Another Software Company for Level 3

Level 3 Communications Inc. , officials announced
Thursday the $122 million purchase of Software Spectrum Inc., pending shareholder approval.

The Level 3 buyout comes just a couple months after it finished the
acquisition and integration of another software distribution company,
Corporate Software. The two companies, along with (i)Structure, will
provide back office services to Level 3’s large customer base — as well as
its own clientele.

In a sweetheart deal for shareholders (who might have been nervous about
attaching their hopes and stock success to a carrier post-Global
Crossings), Level 3 is buying out the company at $37 a share. That’s more
than double the software company’s stock value after the market closed
Wednesday night.

Software Spectrum’s value climbed 118 percent in Thursday trading to
$36.27 on the announcement. The board of directors on both
sides approved the merger, and many shareholders have already promised to
vote in favor of the proposal, which should become effective in the third
quarter of 2002.

James Crowe, Level 3 chief executive officer, said the merger is part of
his company’s strategy to expand past the strictly bandwidth-centric role
of a communications carrier.

“Over the past few months Level 3 has moved to significantly expand its
information services business,” he said. “We are doing so in order to take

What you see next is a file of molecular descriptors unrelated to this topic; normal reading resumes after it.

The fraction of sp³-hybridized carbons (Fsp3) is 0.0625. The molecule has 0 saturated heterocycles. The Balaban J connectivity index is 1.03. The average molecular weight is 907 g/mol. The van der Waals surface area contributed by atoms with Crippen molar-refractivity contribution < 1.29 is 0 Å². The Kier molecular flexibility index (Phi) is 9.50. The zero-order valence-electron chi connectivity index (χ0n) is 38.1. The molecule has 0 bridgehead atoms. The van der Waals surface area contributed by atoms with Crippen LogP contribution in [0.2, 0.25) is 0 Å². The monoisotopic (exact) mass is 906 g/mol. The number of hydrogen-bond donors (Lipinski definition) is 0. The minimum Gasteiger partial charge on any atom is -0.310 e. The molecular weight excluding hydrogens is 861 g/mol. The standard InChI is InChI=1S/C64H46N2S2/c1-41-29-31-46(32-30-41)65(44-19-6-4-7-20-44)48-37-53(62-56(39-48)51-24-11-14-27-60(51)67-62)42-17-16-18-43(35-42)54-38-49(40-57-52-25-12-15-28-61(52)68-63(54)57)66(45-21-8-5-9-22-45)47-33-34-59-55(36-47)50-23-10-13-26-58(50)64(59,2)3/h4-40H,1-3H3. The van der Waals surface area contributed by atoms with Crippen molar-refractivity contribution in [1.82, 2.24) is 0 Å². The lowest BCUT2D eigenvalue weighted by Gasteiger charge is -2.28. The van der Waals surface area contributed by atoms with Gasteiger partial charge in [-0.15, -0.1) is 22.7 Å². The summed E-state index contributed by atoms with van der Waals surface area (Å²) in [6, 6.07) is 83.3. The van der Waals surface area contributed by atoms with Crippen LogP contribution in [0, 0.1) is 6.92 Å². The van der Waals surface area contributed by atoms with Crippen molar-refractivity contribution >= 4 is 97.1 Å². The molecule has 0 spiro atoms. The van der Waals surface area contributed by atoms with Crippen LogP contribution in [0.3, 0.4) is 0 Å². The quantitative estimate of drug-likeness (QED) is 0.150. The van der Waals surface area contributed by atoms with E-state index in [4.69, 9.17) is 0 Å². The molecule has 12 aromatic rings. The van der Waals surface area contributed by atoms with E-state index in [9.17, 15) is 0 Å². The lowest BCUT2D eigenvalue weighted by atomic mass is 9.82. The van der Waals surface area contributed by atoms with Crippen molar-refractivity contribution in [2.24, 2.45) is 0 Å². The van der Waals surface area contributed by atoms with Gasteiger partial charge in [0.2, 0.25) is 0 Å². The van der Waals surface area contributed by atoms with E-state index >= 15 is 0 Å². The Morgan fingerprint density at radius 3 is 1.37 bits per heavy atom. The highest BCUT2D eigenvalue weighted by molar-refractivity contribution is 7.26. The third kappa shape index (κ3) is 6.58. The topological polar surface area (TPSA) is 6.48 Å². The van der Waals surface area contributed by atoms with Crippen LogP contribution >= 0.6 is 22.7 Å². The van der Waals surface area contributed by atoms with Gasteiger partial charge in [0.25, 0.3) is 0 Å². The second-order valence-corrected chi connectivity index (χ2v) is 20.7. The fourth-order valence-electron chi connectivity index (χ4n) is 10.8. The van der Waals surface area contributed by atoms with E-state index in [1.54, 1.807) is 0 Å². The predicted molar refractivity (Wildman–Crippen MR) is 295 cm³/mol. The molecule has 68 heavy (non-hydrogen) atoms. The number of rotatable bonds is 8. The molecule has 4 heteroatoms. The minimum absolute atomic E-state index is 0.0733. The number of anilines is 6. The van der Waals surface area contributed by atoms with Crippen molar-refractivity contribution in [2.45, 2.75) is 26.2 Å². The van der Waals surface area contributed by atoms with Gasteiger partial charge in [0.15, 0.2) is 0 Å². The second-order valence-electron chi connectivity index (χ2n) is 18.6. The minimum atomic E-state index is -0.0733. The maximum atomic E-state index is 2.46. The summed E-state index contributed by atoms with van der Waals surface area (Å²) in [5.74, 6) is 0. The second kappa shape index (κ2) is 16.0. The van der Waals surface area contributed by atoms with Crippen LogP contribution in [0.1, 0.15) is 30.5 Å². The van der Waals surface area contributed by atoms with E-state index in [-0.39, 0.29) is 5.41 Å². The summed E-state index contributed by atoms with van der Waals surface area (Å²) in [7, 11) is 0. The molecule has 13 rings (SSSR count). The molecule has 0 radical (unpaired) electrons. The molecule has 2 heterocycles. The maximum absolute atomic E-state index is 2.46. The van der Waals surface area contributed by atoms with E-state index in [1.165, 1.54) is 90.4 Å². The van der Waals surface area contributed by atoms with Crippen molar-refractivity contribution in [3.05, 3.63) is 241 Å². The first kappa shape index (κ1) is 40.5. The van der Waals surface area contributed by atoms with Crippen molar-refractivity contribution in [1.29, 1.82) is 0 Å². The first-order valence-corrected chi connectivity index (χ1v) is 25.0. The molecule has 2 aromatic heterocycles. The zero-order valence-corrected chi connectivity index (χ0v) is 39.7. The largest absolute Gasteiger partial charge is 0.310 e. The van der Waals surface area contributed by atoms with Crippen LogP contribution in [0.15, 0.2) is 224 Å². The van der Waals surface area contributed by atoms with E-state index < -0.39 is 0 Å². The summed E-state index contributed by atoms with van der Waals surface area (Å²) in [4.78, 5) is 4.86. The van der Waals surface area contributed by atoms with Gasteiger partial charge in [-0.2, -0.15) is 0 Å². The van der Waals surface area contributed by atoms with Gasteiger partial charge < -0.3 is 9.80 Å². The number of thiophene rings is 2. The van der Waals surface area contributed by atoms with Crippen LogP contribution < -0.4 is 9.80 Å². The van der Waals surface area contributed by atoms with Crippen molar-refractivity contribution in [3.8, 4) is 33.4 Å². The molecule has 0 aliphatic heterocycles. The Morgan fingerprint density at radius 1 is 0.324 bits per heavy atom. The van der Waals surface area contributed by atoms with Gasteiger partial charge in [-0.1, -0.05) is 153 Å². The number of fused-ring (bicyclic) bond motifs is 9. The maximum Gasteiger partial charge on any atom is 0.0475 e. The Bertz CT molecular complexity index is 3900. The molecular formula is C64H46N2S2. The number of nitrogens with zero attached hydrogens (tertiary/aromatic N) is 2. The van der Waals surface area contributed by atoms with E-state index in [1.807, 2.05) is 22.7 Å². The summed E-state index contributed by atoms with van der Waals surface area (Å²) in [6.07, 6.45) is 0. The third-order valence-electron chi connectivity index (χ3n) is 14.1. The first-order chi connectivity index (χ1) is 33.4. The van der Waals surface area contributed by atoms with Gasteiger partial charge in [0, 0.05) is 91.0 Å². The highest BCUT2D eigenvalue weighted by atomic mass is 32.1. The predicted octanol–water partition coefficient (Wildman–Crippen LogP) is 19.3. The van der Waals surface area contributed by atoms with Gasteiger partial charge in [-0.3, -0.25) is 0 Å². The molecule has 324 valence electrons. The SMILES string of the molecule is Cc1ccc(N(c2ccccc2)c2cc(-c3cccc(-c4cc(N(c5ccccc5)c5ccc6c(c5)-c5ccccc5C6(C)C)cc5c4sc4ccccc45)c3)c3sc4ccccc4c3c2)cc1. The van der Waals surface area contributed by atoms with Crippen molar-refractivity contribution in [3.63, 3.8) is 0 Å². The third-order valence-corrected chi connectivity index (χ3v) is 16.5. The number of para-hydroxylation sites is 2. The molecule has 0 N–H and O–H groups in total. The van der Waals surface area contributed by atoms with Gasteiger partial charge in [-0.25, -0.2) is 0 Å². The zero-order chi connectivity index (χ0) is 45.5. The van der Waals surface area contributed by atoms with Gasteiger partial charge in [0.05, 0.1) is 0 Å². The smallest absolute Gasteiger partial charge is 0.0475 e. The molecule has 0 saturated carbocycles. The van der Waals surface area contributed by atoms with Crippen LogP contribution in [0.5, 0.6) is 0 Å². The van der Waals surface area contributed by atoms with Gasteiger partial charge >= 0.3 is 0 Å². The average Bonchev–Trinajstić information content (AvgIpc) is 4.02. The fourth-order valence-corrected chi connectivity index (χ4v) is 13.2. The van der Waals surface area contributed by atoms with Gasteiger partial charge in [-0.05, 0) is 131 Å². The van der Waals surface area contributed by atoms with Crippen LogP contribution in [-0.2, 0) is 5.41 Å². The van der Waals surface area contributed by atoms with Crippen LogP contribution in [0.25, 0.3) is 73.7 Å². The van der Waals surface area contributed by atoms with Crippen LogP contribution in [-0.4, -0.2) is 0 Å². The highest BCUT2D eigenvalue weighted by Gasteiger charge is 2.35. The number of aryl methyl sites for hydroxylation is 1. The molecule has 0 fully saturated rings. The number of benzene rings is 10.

advantage of important economic and technology trends, including the
continuing convergence of the broadband and software distribution
industries. “The agreement announced today is a key part of that effort.”

Two years ago, Level 3 and many of the other “carrier’s carriers” in the
U.S. were forced to look at their business operations in wake of the telecom
meltdown that shut down many online businesses and service providers.

Seeing his company’s value plummet on Wall Street, Crowe knew the only way
to accomplish
a turnaround
was to expand the services Level 3 provided, from a
pure-play bandwidth provider to one that provided infrastructure to go
along with the network backbone.

That meant buying up companies like Corporate Software and Software
Spectrum, companies that could deliver solutions that many Level 3
customers would rather outsource.

According to Crowe, today’s businesses have to find the best value to
return a profit, resulting in the need for low-cost computing, storage and
communications. Providing services in-house can be an expensive
proposition, he said, given the rapid change and improvements in
technology. The solution: Level 3’s all-in-one package.

Though the initial investment (acquisitions) will be expensive, Crowe feels
the end result will be a stronger communications provider.

“Over time, improvements in communications technology will continue to
drive down the price of moving information and allow businesses to buy
software functionality and data storage as a commercial service accessed
remotely over broadband networks,” he said. “We believe Level 3’s
acquisition of both Software Spectrum and Corporate Software will enable us
to capitalize on this long term trend.”

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